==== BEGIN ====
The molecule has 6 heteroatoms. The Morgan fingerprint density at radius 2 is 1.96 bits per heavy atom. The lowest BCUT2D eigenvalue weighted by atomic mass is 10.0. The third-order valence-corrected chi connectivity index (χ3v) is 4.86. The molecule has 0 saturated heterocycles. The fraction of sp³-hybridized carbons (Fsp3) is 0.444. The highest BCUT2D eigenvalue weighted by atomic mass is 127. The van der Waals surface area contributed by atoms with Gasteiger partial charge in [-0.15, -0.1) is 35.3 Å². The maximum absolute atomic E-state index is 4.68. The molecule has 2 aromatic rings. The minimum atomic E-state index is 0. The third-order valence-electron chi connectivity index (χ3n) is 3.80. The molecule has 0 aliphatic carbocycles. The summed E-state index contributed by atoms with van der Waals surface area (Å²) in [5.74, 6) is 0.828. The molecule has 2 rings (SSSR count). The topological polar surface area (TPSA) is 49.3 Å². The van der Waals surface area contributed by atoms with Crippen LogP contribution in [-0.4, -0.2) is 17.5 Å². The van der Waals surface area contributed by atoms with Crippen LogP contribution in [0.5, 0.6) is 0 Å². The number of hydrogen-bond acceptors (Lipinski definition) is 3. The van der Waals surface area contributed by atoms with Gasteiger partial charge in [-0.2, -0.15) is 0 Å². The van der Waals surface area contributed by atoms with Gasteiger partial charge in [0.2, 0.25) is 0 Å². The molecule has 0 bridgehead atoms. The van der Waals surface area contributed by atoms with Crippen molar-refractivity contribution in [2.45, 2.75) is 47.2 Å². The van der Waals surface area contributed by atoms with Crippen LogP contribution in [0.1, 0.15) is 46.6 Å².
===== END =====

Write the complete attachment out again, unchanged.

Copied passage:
The molecule has 6 heteroatoms. The Morgan fingerprint density at radius 2 is 1.96 bits per heavy atom. The lowest BCUT2D eigenvalue weighted by atomic mass is 10.0. The third-order valence-corrected chi connectivity index (χ3v) is 4.86. The molecule has 0 saturated heterocycles. The fraction of sp³-hybridized carbons (Fsp3) is 0.444. The highest BCUT2D eigenvalue weighted by atomic mass is 127. The van der Waals surface area contributed by atoms with Gasteiger partial charge in [-0.15, -0.1) is 35.3 Å². The maximum absolute atomic E-state index is 4.68. The molecule has 2 aromatic rings. The minimum atomic E-state index is 0. The third-order valence-electron chi connectivity index (χ3n) is 3.80. The molecule has 0 aliphatic carbocycles. The summed E-state index contributed by atoms with van der Waals surface area (Å²) in [5.74, 6) is 0.828. The molecule has 2 rings (SSSR count). The topological polar surface area (TPSA) is 49.3 Å². The van der Waals surface area contributed by atoms with Crippen LogP contribution in [-0.4, -0.2) is 17.5 Å². The van der Waals surface area contributed by atoms with Crippen LogP contribution in [0.5, 0.6) is 0 Å². The number of hydrogen-bond acceptors (Lipinski definition) is 3. The van der Waals surface area contributed by atoms with Gasteiger partial charge in [-0.2, -0.15) is 0 Å². The van der Waals surface area contributed by atoms with Gasteiger partial charge in [0.2, 0.25) is 0 Å². The molecule has 0 bridgehead atoms. The van der Waals surface area contributed by atoms with Crippen molar-refractivity contribution in [2.45, 2.75) is 47.2 Å². The van der Waals surface area contributed by atoms with Crippen LogP contribution in [0.1, 0.15) is 46.6 Å².